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Art, travels


The statue of Hermaphroditos closes my Louvre trip (over 2 years after I actually visited it!). While the exquisitely crafted mattress it rests on was created by Bernini in the 17th century – and is a masterpiece in its own right – the statue itself is a Roman copy of a lost Greek original.

The legend of Aphrodite’s son fused in body with a nymph he had rejected (thanks to Zeus, of course, who had a penchant for messing things up!) is interesting too. The statue has male genitals and feminine curves, while the face is sufficiently ambiguous. The pose is classical Greek with a fluidity of form, a gentleness of curvature and a certain tension in the uplifted foot: it seems Hermaphroditos is about to turn in her/his sleep. Having seen the statue of Nike, I could only imagine what of the mood conveyed by the original creation might have been lost in translation, so to speak. While the Romans were experts at statuary, most of their work is still and awkward, resembling cardboard cut-outs more than living human form. They were, thankfully, good at copying too and a lot of lost Greek art comes to us through their Roman emulators.

Bernini’s button tufting does not completely succeed but still manages to soften the hard marble somewhat, evoking a certain softness which is remarkable, given the medium!


About hbhatnagar

I need to fill this up with much better content than I had populated it with earlier. Why I write a blog maybe? I started blogging in 2009 or thereabouts. I was a newly turned atheist and wanted to converse with others of the same persuasion. We're not exactly a big population group in India! It didn't go very well and I sort of lost interest, posting a few things now and then. I got a lot more regular over the last few months and have been posting almost daily since February '15. There were many reasons why I gradually became more regular in posting, but one way or the other, here I am! So this blog has taken shape, being at different points in time my showcase, my comedy club, my art gallery, my book club, my therapist, my close friend, my innermost self....but always my little corner of the world. You are all welcome to visit and I hope you stay awhile! A few points about me because I don't want to lead anyone on(and trust me this does become an issue more often than I'd care to admit). I'm Indian, the brown-skinned variety; if race, ethnicity or skin colour is an issue, you don't have to get to know me any more than what you see on my blog. I'm 40, so if age is an issue, please be informed accordingly. I was a doctor, an ophthalmic surgeon for 10 years before I quit practice.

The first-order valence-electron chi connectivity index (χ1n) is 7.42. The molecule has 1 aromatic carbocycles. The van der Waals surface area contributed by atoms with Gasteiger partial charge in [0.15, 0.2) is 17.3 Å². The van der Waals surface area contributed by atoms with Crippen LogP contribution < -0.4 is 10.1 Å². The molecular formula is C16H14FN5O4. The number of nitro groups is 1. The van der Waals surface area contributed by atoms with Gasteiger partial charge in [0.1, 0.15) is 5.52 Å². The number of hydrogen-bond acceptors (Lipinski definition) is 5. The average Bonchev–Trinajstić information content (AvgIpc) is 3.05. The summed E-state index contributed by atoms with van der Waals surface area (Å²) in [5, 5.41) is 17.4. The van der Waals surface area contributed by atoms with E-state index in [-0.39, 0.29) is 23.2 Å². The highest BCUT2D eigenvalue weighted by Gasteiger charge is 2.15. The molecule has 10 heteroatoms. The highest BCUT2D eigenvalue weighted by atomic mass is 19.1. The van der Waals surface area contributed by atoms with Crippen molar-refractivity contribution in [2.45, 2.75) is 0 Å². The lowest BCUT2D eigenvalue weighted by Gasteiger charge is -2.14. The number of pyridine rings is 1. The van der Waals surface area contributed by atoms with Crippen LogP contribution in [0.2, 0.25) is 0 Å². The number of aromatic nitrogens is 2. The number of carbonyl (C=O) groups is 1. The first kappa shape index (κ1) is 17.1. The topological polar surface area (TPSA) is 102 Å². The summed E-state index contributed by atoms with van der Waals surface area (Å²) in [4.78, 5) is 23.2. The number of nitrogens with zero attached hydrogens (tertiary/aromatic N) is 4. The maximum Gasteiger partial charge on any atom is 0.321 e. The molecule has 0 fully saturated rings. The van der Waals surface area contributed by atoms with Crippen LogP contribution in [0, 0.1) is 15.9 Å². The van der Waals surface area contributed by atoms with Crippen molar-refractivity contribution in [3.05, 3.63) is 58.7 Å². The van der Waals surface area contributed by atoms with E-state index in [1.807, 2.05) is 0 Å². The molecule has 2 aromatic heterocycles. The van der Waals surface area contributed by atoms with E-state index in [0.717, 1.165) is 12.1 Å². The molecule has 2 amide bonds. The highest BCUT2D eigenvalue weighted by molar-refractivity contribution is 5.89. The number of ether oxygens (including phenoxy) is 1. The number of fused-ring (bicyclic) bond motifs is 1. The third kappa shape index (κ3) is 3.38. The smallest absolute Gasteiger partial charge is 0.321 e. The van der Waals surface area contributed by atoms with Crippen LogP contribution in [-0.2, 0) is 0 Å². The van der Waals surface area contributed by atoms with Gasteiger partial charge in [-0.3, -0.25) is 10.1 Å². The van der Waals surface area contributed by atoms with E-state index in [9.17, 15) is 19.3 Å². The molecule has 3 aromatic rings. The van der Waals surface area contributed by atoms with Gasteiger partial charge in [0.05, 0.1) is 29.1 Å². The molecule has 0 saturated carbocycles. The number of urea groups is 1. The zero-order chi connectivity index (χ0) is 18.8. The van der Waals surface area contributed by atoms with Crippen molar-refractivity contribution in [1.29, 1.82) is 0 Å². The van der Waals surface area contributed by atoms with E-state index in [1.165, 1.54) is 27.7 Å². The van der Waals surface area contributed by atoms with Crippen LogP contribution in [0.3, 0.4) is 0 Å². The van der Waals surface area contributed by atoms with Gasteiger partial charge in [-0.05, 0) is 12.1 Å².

5 thoughts on “Hermaphroditos

  1. Thank you for teaching me how to appreciate this masterpiece, the male genitals and feminine curves…
    I wish this is not the last one of your Louvre trip series.

    Liked by 1 person

    Posted by Amy | 11/01/2021, 12:44 AM
    • I always enjoy sharing what I learn, though receptive ears are hard to find! 😀
      This was the last of the Louvre that I shared but I still have a few thousand pics from later trips to sort through and post!


      Posted by hbhatnagar | 11/01/2021, 10:25 AM
      • Thank you for taking time to share your knowledge. Your series is informative and educational.


        Posted by Amy | 11/01/2021, 9:21 PM
  2. At first glance the statue looks like two people twisted around each other. I think it was genius to morph two bodies into one single body. With all the foot stomping on now about gender fluidity and queerness, you would not be blamed for believing that these concepts were inventions of the modern era. We forget that civilisation was bendy aeons ago.

    Liked by 1 person

    Posted by Sabiscuit | 31/12/2020, 2:46 PM

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